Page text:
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04/05/2011

Pennine Acute Hospitals NHS Trust v. G Power & Ors

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Employment Appeal Tribunal

The purpose of the Employment Equality (Age) Regulations 2006 reg.42(4) was to provide for separate occasions when the time for bringing proceedings could be extended. Each sub-section was to be read disjunctively and reg.42(4)(a) did not implicitly limit the operation of reg.42(4)(b).
 
The appellant NHS Trust (X) appealed against an employment tribunal's decision that claims brought under the Employment Equality (Age) Regulations 2006 by the respondent employees (P) had been presented in time. P and a number of older employees (Q) had been engaged upon the same pay scales. Under the Agenda for Change Agreement they were to be assimilated onto a new salary band, which would result in significantly higher pay. X decided to move them to a transitional spine point to slow the pay increments. However, since that could potentially affect the pension of those close to retirement, Q were moved straight to the new salary band, whilst P remained at a lower pay point. One year after the transitional pay provisions ended P brought claims of age discrimination. The tribunal found that the alleged discriminatory act was a continuing act for the purposes of reg.42(4)(b), and the claims had therefore been brought in time. X submitted that (1) P's claim related to the making of a contract for the purpose of reg.42(4)(a), which precluded them from relying on reg.42(4)(b); (2) the tribunal's decision had lacked clarity and failed to draw a distinction between an act and the consequences of an act as required by Sougrin v Haringey HA (1992) ICR 650 CA (Civ Div).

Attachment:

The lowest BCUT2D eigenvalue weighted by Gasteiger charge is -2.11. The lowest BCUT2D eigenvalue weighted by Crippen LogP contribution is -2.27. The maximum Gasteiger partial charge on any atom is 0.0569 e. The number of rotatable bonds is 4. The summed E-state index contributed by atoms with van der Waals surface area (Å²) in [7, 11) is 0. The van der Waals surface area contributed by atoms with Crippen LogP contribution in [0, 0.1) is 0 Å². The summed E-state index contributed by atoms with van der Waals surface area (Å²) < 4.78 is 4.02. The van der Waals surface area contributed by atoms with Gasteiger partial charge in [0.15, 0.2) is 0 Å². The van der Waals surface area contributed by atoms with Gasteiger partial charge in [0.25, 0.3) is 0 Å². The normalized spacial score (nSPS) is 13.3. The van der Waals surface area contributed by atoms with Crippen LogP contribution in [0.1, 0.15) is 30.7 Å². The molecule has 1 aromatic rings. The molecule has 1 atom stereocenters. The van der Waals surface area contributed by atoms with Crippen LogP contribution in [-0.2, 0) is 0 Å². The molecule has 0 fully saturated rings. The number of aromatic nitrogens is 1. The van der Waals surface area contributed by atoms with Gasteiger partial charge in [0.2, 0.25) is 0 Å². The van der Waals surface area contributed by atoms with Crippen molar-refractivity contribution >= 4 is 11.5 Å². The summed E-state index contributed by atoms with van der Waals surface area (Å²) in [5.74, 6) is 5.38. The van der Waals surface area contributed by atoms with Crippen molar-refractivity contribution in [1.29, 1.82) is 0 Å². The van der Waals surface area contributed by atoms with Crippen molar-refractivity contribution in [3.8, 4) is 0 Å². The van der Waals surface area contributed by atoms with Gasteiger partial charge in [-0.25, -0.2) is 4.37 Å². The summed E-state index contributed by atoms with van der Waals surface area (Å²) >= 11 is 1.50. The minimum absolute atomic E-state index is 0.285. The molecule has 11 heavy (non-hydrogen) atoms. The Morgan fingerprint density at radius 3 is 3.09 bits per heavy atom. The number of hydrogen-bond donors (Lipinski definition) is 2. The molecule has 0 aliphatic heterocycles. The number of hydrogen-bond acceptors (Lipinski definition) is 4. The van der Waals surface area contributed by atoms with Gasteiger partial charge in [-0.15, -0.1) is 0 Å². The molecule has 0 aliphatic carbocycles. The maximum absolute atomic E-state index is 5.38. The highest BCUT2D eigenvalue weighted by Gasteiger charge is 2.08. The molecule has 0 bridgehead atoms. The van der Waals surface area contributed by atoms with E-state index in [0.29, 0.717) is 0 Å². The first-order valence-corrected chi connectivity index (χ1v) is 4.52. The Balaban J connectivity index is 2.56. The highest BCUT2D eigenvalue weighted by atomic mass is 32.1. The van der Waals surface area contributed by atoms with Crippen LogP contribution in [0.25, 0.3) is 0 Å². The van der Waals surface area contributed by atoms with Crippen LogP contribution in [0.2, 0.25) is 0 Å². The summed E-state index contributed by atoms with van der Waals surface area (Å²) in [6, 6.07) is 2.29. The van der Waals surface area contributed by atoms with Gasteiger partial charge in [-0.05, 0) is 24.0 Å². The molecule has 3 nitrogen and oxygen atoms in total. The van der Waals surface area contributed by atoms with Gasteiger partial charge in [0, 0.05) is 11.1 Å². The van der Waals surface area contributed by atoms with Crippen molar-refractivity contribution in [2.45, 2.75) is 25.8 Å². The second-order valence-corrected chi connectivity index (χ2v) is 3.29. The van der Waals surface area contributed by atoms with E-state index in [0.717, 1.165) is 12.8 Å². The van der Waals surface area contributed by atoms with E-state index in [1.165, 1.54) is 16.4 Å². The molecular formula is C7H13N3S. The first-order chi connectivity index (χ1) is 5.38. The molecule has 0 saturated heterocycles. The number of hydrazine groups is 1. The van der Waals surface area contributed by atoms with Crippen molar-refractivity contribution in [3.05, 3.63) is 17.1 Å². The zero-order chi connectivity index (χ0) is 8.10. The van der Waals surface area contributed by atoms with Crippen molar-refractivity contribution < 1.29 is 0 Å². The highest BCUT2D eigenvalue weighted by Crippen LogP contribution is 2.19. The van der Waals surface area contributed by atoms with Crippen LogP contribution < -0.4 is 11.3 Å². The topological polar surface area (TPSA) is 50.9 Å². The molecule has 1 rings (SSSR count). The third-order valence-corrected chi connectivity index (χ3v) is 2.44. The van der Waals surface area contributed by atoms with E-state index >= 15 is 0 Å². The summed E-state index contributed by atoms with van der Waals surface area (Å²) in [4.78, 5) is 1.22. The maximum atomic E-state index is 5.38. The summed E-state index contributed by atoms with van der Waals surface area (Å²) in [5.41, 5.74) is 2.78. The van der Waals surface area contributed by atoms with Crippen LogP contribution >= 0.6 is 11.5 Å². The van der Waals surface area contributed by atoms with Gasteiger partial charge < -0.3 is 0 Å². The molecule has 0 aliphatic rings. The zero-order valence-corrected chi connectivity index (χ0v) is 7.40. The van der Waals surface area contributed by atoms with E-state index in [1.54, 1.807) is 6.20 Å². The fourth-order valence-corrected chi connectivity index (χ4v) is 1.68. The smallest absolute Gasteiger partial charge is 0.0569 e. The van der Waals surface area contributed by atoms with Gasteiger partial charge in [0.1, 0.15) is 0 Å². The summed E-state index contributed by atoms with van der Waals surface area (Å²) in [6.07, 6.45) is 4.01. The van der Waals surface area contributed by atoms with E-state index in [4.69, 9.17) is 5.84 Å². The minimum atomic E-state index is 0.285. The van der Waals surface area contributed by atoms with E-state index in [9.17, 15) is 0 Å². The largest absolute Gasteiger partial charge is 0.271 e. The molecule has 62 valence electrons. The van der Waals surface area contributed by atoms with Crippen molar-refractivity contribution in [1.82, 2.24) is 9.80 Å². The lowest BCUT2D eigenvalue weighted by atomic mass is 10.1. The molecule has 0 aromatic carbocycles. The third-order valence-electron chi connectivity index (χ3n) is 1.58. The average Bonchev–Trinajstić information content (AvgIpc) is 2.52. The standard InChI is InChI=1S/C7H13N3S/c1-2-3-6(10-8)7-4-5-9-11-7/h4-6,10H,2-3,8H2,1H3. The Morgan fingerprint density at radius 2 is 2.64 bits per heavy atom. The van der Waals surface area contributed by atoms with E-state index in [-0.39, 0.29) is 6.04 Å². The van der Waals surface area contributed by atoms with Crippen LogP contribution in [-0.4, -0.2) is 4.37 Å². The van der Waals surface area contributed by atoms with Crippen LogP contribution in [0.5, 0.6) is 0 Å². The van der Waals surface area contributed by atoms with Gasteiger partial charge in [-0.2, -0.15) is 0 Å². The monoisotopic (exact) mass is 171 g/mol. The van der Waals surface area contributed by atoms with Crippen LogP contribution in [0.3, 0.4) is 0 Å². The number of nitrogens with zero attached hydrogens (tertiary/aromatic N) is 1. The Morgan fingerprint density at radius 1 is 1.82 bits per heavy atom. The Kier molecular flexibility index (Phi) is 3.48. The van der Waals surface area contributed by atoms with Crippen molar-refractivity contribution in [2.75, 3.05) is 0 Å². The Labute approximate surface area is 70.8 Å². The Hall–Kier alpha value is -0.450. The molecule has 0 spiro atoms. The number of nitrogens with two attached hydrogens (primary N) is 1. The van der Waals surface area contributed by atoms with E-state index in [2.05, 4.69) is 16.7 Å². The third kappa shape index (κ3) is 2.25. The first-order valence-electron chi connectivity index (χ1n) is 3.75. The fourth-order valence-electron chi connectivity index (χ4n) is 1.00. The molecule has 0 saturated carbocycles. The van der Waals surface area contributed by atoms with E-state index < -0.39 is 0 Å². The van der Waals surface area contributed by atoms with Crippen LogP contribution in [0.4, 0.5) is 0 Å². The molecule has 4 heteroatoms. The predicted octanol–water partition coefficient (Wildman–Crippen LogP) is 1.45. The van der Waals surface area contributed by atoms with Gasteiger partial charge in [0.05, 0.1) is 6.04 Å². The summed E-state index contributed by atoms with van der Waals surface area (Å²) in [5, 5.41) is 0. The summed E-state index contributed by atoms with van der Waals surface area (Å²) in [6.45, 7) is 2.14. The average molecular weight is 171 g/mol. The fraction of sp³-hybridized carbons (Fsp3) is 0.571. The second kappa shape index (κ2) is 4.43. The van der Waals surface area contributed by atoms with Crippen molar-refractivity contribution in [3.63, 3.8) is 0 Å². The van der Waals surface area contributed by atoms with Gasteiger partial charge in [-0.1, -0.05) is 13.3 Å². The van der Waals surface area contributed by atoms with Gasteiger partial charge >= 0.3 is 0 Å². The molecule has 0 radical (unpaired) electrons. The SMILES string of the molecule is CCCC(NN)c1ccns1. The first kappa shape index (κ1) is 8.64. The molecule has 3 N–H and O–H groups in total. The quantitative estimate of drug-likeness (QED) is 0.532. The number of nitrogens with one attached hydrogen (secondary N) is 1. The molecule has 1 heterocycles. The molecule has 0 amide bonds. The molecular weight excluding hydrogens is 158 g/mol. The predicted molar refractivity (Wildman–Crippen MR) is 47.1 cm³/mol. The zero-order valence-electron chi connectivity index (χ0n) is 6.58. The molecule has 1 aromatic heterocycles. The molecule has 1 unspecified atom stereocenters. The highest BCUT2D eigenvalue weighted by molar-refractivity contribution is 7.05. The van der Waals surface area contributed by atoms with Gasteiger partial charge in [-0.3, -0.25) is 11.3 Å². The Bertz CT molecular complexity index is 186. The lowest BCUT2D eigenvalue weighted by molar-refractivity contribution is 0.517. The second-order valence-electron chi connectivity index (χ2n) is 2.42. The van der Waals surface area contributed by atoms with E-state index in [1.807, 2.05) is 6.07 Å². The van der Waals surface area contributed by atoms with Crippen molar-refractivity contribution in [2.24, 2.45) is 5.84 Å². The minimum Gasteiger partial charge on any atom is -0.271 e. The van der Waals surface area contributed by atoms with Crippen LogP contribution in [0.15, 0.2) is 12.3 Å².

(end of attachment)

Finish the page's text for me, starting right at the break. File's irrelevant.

HELD: (1) The purpose of reg.42(4) was to provide for separate occasions when the time for bringing proceedings could be extended. Each sub-section was to be read disjunctively and it was not helpful to introduce the idea that reg.42(4)(a) implicitly limited the operation of reg.42(4)(b) (see para 20 of judgment). (2) When reaching its decision, the tribunal should have borne in mind exactly what P's complaint was. It was the substance of the complaint that mattered not its precise formulation, Sougrin and Amies v Inner London Education Authority (1977) 2 All ER 100 EAT applied. The tribunal's decision had been reached on a basis that had not necessarily been addressed by P. Despite stating that P's complaint was about being paid less than Q, it had reached its decision based on consequences and mechanism rather than the act complained of. The tribunal's decision was therefore quashed and the matter remitted to the tribunal to be reheard (paras 33, 38-40).

LTL 4/5/2011
pennine.pdf

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